• Blanket prohibitions on computer or internet use are not appropriate. Rather a prohibition should prevent the subject from refusing the police access to a computer in order to inspect it upon request;
  • Prohibitions on unsupervised contact with children should not be included in the case of those convicted of internet-based offences ‘just in case’ they progress to contact offences. Instead “There must be identifiable risk of contact offences before this kind of prohibition can be justified”;
  • Police and prosecutors should provide a draft of a proposed order at least two days in advance of any hearing and certainly not on the day of the hearing itself.

Getting a SOPO changed or removed

It has been a common problem for individuals with convictions for sexual offences to have been made subject to a SOPO which exceeds the original intentions of the legislation which introduced the orders. For instance, a number of individuals have been sentenced to a community order for a relevant offence which would originally make them subject to the notification requirements for five years, but were also made the subject of an indeterminate SOPO. This would have the effect of extending the notification requirements beyond the normal duration (as those with a SOPO must also register with the police under the terms of the 2003 Act whilst subject to the order)

It is possible for an individual subject to a SOPO to apply to have it discharged or varied at any time. However, a Court will only have the power to discharge a SOPO totally within 5 years of it having been made with the permission of the Chief Constable/Commissioner of Police in that area. This does not however prevent the court from removing or amending the terms of the order or its duration within that period. After five years, the court does not need the consent of the police to discharge an order in its entirety.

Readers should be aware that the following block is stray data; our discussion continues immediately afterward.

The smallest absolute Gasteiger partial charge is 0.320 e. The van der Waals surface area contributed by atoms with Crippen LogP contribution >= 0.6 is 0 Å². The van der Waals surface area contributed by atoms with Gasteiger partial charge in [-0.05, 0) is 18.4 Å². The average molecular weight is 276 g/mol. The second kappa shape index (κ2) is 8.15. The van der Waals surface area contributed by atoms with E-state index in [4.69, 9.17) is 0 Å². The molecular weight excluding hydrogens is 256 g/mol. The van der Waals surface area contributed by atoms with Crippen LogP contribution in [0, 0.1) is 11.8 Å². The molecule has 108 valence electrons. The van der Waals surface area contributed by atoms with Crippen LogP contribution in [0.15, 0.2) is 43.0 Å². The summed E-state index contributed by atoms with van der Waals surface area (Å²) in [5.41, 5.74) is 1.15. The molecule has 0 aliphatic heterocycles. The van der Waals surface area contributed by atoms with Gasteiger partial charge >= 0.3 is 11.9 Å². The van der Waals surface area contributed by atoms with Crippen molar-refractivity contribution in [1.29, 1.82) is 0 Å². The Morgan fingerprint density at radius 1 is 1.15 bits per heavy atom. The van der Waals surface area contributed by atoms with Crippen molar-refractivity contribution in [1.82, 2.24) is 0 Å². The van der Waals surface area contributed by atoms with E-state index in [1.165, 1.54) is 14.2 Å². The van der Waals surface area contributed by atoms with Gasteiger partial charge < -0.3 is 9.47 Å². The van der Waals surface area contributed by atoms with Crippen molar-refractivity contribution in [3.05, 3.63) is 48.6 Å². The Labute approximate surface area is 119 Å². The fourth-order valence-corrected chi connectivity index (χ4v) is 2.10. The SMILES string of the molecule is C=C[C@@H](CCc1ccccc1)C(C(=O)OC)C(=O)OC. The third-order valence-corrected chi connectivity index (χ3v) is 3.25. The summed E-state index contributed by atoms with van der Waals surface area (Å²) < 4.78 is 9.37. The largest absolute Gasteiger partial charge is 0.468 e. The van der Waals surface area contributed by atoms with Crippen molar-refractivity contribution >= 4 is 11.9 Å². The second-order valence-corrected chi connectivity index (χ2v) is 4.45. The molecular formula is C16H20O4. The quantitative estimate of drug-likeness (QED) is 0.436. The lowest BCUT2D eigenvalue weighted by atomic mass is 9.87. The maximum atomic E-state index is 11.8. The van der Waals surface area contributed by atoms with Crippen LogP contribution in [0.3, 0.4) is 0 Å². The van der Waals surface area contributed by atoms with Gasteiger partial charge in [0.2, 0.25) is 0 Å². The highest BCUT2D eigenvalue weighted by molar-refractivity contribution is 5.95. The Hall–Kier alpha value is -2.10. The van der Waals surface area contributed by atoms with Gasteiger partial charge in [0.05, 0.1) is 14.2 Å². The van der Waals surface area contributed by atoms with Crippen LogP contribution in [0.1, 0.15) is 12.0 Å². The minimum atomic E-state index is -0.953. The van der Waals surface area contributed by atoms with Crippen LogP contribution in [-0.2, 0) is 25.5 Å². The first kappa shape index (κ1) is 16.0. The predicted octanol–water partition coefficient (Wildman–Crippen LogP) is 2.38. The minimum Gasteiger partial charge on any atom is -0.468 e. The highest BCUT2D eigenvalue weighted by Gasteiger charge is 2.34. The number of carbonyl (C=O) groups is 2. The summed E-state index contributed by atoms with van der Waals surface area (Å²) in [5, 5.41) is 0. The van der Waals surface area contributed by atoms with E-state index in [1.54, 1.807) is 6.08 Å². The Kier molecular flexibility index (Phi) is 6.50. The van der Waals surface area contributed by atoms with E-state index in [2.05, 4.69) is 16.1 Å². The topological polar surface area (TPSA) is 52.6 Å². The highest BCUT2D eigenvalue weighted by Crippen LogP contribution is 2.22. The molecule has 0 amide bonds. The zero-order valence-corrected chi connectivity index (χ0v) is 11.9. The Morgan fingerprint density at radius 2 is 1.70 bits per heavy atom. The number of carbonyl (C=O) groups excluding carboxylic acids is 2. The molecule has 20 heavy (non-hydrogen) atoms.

In some cases, solicitors have been able to conduct representation regarding SOPO’s using the same legal aid certificate which related to the client at the time of their original court hearing. However, a number of individuals have successfully represented themselves at hearings in order to have their SOPO amended as appropriate. Those considering doing this should remember that the amendment of a SOPO is achieved through a court acting in a civil capacity rather than as a criminal court – therefore representing oneself is a realistic possibility and court staff should be able to advise individuals on the correct processes.

In any event, the first point of contact for seeking the amendment or discharge of an order should be the nominated Public Protection Unit police officer responsible for the supervision of each case. Whilst the permission of this officer is not required to make an application, it may be that an amendment can be achieved by mutual consent and negotiation in advance of any court hearing.

Applying to discharge a SOPO

An application would be made to the Court where the order was imposed and would need to be heard by a Judge. You would normally need to obtain permission from the Police if you wish to discharge (remove) a SOPO within 5 years of being made. After that you would not need permission. Only certain members of the Police Force or the person who is subject to the order can apply for discharge and there will usually need to be a change in circumstances to justify discharging a SOPO.

Applying to vary a SOPO

This is the most common method of challenging a SOPO. Permission is not usually required and an application would need to be made to the Court where the order was imposed and would need to be heard by a Judge.

Additional information

As of March 2015, SOPO’s have been replaced by Sexual Harm Prevention Orders (SHPO) and Sexual Risk Orders (SRO).



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Debbie Sadler
Head of Advice